Take its body for instance. Like Strats, the Pacifica sports an alder body with contours, albeit upgraded with deeper cutaways. It also has a C-shaped neck with 22 frets (not a Strat’s 21) that make it easy for beginners to manoeuvre.

But the Pacifica’s got unique specs, too. Its pickup configuration of two single-coils and one alnico V humbucker on the bridge yields clear, rounded tones with a boosted midrange. Combine this with a five-way switch, and you’ve got a guitar that not only emulates that shimmering Fender sound, but delivers across a variety of genres, too.

Price: $299.99 / £249
Build: Alder body with bolt-on maple neck, maple fretboard with 13.5” radius and 22 frets
Hardware: Vintage-style tremolo, diecast tuners
Electronics: Alnico single-coils in the neck and middle position, alnico humbucker in the bridge position, five-way blade switch, master volume and tone controls
Scale Length: 25.5” / 648mm

Friedman Vintage S

Friedman Vintage S

+ Customisable features
+ Great build quality with a Plek’d neck
– Pricey

With Jackson/Charvel veteran Grover Jackson on the Friedman team, it’s no surprise that the brand nailed it with this S-type guitar. Upon closer inspection, you’ll see that the guitar’s wear isn’t created by a simple template – great attention is paid to the dings, abrasions and fine checking lines that make every instrument one-of-a-kind.

Despite the old-school appearance, the Vintage-S caters to the needs of the modern player. It sports a 10-to-14-inch-radius compound fingerboard as well as Zero-Shift neck pins that virtually eliminate neck shift from the body.

Price: £2,699 / $2,899.99
Build: Alder body, bolt-on maple neck with ‘Classic Vintage Taper’ profile, 10-14” compound radius slab maple fingerboard with 22 Jescar 47095 frets. Bone nut
Hardware: 2-point vibrato bridge with bent steel saddles, locking vintage-style tuners
Electronics: Friedman Classic+ humbucker (bridge), Classic Single Coil RWRP (middle) and Classic Single Coil (neck). 1x volume, 1x tone (CTS pots, Orange Drop capacitors), 5-way blade selector switch
Scale Length: 25.5” / 648mm

PRS SE Silver Sky

PRS SE Silver Sky

+ Affordable entry point into the world of the SIlver Sky
+ Unique featureset
– Won’t convert Silver Sky sceptics

Regardless of any tribalistic controversy, it’s undeniable that John Mayer’s Strat-inspired PRS Signature model caused a stir when it was released, and another even bigger stir when the affordable SE version was announced.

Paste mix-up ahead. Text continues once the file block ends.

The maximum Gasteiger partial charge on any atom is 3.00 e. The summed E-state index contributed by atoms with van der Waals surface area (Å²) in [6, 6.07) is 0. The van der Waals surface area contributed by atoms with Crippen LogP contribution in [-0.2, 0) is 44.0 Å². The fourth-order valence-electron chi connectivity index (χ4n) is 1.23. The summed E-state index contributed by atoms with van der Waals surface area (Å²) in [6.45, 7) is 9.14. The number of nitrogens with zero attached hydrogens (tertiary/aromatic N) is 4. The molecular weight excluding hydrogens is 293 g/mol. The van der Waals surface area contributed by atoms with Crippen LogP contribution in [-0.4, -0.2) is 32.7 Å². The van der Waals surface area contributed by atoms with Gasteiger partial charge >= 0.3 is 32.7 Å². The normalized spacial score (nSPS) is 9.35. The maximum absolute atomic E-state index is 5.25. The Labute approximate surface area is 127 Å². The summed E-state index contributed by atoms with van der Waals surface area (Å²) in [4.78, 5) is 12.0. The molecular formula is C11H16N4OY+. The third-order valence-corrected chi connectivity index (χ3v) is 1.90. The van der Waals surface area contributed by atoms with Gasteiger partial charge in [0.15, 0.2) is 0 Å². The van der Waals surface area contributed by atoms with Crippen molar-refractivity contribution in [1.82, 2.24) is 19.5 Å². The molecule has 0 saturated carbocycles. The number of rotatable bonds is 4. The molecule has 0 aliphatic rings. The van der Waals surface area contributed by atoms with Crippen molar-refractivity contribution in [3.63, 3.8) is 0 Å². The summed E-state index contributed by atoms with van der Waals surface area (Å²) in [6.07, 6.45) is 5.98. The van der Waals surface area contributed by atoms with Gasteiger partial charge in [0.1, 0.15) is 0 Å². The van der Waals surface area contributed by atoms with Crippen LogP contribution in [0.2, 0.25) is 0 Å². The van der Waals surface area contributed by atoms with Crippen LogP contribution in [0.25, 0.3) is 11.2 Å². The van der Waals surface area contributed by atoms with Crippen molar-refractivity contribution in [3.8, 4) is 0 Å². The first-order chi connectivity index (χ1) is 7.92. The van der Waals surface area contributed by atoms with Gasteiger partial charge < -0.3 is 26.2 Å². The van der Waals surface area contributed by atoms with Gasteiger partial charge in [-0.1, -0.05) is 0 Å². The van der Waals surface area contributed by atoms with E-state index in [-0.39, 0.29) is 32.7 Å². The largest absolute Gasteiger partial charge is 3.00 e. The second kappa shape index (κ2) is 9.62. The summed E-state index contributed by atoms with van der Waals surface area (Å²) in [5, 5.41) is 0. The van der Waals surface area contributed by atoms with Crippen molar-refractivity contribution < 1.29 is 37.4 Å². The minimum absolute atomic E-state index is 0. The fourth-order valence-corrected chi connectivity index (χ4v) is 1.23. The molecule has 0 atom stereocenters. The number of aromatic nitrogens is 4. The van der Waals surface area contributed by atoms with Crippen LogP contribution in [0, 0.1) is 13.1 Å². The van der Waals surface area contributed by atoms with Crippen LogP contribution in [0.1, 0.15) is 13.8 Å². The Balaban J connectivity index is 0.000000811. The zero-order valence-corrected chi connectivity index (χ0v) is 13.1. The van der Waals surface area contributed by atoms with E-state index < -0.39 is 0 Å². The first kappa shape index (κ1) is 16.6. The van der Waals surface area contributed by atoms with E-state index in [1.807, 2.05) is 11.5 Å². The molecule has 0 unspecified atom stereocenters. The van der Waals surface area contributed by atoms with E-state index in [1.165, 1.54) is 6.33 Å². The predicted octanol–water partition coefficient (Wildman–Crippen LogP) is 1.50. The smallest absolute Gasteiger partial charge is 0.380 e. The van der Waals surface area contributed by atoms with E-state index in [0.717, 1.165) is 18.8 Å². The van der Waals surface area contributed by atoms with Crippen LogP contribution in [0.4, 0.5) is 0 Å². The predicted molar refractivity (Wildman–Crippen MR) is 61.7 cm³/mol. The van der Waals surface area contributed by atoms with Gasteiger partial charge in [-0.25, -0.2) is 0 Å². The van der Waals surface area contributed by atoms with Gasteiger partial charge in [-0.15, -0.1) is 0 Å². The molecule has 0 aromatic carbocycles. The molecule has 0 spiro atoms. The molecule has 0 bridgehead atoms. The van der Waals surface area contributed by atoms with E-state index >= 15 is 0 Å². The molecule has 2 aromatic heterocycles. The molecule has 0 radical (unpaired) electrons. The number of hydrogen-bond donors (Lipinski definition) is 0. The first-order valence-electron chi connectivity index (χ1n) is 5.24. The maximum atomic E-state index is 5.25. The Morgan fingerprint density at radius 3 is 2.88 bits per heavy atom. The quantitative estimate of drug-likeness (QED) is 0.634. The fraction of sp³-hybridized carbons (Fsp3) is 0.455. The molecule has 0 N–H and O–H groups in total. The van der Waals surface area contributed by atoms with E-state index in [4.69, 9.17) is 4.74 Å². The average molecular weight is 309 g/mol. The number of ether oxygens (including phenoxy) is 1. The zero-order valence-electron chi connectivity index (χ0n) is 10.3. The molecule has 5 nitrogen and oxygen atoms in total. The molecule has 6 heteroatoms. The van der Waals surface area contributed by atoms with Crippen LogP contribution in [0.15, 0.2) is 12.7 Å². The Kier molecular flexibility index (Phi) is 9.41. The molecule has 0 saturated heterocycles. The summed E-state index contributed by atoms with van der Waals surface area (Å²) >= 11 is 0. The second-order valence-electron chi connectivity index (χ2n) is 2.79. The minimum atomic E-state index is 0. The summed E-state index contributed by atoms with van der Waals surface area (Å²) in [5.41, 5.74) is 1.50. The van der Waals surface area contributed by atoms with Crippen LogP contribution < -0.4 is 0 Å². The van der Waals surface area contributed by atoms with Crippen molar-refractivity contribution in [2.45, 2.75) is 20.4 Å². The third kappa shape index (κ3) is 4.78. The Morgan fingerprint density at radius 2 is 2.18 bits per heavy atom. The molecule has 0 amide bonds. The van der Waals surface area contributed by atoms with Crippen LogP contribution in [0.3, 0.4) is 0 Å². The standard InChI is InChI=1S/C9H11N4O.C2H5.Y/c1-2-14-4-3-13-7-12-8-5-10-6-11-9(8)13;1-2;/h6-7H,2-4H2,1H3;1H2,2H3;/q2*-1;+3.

Luckily, the SE Silver Sky still delivers on the nuanced take on the S-type as the original: a refined guitar that wears its inspiration on its sleeve, but still offers something new. The neck is notably an excellent-feeling one, with a rather unique 8.5-inch radius fretboard that splits the difference between the rounded, vintage feel of a 7.25-inch early Strat and a more modern ‘board.

Pickups are also excellent, voiced for plenty of articulate sparkle on the cleans and plenty of oomph when overdriven. The dedicated bridge tone control is a nice touch, too, letting you tame the ice-pick attack that can occur with a single-coil in the bridge position.

Some players will forever steer clear of the Silver Sky, citing a dislike of the three-a-side headstock, the body shape or just John Mayer himself. But for everyone else, the SE Silver Sky offers an affordable and unique spin on the S-style formula.

Price: £895 / $849
Build: Solid double-cutaway poplar body, bolt-on maple neck, rosewood fretboard with 8.5” radius, double-action PRS truss rod, small birds inlays, signature SE headstock decal
Hardware: 2-point steel vibrato, vintage-style tuners, PRS composite nut
Electronics: 3 635JM S single-coil pickups, volume and two tone controls, 5-way blade pickup switch
Scale Length: 25.5” / 648mm

Ibanez AZ2204-HRM

Ibanez AZ2204-HRM

+ Splits the difference between boutique and shred
+ Gorgeous aesthetics
– Pricey

There are countless S-type Ibanez guitars (well, there are countless S-type guitars in general), but a recent addition that stands out is the AZ-2204-HRM. It splits the difference between the super-speedy shredders in the Ibanez catalogue and the broader world of boutique S-types – there are high-end specifications abound, with a roasted maple neck that has a comfy but not overly-slim carve, and an HSS set of Hyperion pickups from Seymour Duncan.

A number of specifications still give a nod to fast and furious playing, such as the generous heel carve, the 22 jumbo frets and the relatively-flat 12-inch radius. However, the finish options and rounded horns evoke a more restrained aesthetic – it’s not begging to be tuned to B and plugged into a HM-2, although it could definitely manage it.

The electronics offer an interesting Alter switch, which engages secondary tones for every pickup, offering a total of nine switch positions – you could get through a full set without having the same tone on two songs.

Price: £1,799
Build: Alder body, roasted maple bolt-on neck with 12”/305mm radius, roasted maple fretboard, 22 jumbo stainless-steel frets
Hardware: Gotoh T1802 vibrato bridge, Gotoh Magnum Lock machine heads with height adjustable posts
Electronics: Seymour Duncan Hyperion humbucker (bridge) and 2x Hyperion single-coils (middle and neck), 5-Way Super Switch with coil-split, volume, tone, dyna-MIX9 switching system with Alter switch
Scale Length: 25.5” / 648mm